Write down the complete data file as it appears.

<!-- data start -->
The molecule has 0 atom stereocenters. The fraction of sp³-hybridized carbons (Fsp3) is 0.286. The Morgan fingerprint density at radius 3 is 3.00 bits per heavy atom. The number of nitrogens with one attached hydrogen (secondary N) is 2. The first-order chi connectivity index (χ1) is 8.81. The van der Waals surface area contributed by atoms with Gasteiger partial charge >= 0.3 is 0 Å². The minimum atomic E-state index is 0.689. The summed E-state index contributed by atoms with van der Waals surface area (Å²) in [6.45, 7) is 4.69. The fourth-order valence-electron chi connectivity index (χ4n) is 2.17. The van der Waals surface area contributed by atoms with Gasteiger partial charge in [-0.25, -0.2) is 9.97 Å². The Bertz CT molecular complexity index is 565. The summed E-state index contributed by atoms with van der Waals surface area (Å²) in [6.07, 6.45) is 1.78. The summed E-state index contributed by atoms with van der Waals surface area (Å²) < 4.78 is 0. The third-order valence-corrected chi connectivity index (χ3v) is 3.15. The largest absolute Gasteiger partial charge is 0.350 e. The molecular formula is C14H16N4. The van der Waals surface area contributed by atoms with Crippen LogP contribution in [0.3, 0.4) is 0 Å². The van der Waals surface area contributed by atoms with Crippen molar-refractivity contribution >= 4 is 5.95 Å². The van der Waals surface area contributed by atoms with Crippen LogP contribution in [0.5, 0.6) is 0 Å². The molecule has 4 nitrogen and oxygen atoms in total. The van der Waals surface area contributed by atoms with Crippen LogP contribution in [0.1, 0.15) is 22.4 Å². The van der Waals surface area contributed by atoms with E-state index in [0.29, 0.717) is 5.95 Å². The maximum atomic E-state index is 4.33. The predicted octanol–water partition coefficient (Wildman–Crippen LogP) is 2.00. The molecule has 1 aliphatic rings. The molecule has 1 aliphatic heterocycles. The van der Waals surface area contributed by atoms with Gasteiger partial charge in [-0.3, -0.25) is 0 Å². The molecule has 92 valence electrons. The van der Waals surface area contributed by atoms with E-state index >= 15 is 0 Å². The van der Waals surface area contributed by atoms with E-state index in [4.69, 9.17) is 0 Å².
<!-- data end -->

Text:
The molecule has 0 atom stereocenters. The fraction of sp³-hybridized carbons (Fsp3) is 0.286. The Morgan fingerprint density at radius 3 is 3.00 bits per heavy atom. The number of nitrogens with one attached hydrogen (secondary N) is 2. The first-order chi connectivity index (χ1) is 8.81. The van der Waals surface area contributed by atoms with Gasteiger partial charge >= 0.3 is 0 Å². The minimum atomic E-state index is 0.689. The summed E-state index contributed by atoms with van der Waals surface area (Å²) in [6.45, 7) is 4.69. The fourth-order valence-electron chi connectivity index (χ4n) is 2.17. The van der Waals surface area contributed by atoms with Gasteiger partial charge in [-0.25, -0.2) is 9.97 Å². The Bertz CT molecular complexity index is 565. The summed E-state index contributed by atoms with van der Waals surface area (Å²) in [6.07, 6.45) is 1.78. The summed E-state index contributed by atoms with van der Waals surface area (Å²) < 4.78 is 0. The third-order valence-corrected chi connectivity index (χ3v) is 3.15. The largest absolute Gasteiger partial charge is 0.350 e. The molecular formula is C14H16N4. The van der Waals surface area contributed by atoms with Crippen LogP contribution in [0.3, 0.4) is 0 Å². The van der Waals surface area contributed by atoms with Crippen molar-refractivity contribution >= 4 is 5.95 Å². The van der Waals surface area contributed by atoms with Crippen LogP contribution in [0.5, 0.6) is 0 Å². The molecule has 4 nitrogen and oxygen atoms in total. The van der Waals surface area contributed by atoms with Crippen LogP contribution in [0.1, 0.15) is 22.4 Å². The van der Waals surface area contributed by atoms with E-state index in [0.29, 0.717) is 5.95 Å². The maximum atomic E-state index is 4.33. The predicted octanol–water partition coefficient (Wildman–Crippen LogP) is 2.00. The molecule has 1 aliphatic rings. The molecule has 1 aliphatic heterocycles. The van der Waals surface area contributed by atoms with Gasteiger partial charge in [-0.3, -0.25) is 0 Å². The molecule has 92 valence electrons. The van der Waals surface area contributed by atoms with E-state index >= 15 is 0 Å². The van der Waals surface area contributed by atoms with E-state index in [4.69, 9.17) is 0 Å².